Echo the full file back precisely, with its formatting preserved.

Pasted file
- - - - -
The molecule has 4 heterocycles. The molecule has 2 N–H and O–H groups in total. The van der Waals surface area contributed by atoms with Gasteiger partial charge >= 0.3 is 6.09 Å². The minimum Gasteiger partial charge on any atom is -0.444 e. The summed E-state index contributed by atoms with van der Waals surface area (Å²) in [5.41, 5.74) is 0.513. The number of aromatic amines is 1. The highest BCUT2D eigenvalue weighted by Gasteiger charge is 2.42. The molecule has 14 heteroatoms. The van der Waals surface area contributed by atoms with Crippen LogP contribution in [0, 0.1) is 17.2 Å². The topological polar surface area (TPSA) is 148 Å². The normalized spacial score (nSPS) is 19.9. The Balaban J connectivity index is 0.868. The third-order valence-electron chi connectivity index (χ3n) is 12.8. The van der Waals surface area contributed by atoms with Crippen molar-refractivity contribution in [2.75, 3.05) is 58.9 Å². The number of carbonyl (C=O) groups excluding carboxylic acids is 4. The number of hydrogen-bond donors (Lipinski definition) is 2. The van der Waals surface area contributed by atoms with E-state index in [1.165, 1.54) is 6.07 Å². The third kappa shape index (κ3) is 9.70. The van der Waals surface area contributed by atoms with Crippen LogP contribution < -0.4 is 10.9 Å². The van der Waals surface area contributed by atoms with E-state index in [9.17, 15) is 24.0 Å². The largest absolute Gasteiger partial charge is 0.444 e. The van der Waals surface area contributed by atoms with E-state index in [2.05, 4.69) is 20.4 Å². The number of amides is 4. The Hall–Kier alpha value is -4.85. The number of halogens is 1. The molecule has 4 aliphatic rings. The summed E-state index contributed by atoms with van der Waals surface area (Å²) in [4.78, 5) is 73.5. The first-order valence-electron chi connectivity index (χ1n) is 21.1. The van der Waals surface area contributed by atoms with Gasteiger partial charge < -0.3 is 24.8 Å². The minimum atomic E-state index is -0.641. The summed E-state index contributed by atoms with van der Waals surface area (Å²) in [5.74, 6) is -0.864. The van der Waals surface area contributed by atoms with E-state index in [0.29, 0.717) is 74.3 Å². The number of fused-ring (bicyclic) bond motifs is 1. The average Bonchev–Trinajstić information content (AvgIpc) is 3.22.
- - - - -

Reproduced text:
The molecule has 4 heterocycles. The molecule has 2 N–H and O–H groups in total. The van der Waals surface area contributed by atoms with Gasteiger partial charge >= 0.3 is 6.09 Å². The minimum Gasteiger partial charge on any atom is -0.444 e. The summed E-state index contributed by atoms with van der Waals surface area (Å²) in [5.41, 5.74) is 0.513. The number of aromatic amines is 1. The highest BCUT2D eigenvalue weighted by Gasteiger charge is 2.42. The molecule has 14 heteroatoms. The van der Waals surface area contributed by atoms with Crippen LogP contribution in [0, 0.1) is 17.2 Å². The topological polar surface area (TPSA) is 148 Å². The normalized spacial score (nSPS) is 19.9. The Balaban J connectivity index is 0.868. The third-order valence-electron chi connectivity index (χ3n) is 12.8. The van der Waals surface area contributed by atoms with Crippen molar-refractivity contribution in [2.75, 3.05) is 58.9 Å². The number of carbonyl (C=O) groups excluding carboxylic acids is 4. The number of hydrogen-bond donors (Lipinski definition) is 2. The van der Waals surface area contributed by atoms with E-state index in [1.165, 1.54) is 6.07 Å². The third kappa shape index (κ3) is 9.70. The van der Waals surface area contributed by atoms with Crippen LogP contribution < -0.4 is 10.9 Å². The van der Waals surface area contributed by atoms with E-state index in [9.17, 15) is 24.0 Å². The largest absolute Gasteiger partial charge is 0.444 e. The van der Waals surface area contributed by atoms with E-state index in [2.05, 4.69) is 20.4 Å². The number of amides is 4. The Hall–Kier alpha value is -4.85. The number of halogens is 1. The molecule has 4 aliphatic rings. The summed E-state index contributed by atoms with van der Waals surface area (Å²) in [4.78, 5) is 73.5. The first-order valence-electron chi connectivity index (χ1n) is 21.1. The van der Waals surface area contributed by atoms with Gasteiger partial charge < -0.3 is 24.8 Å². The minimum atomic E-state index is -0.641. The summed E-state index contributed by atoms with van der Waals surface area (Å²) in [5.74, 6) is -0.864. The van der Waals surface area contributed by atoms with E-state index in [0.29, 0.717) is 74.3 Å². The number of fused-ring (bicyclic) bond motifs is 1. The average Bonchev–Trinajstić information content (AvgIpc) is 3.22.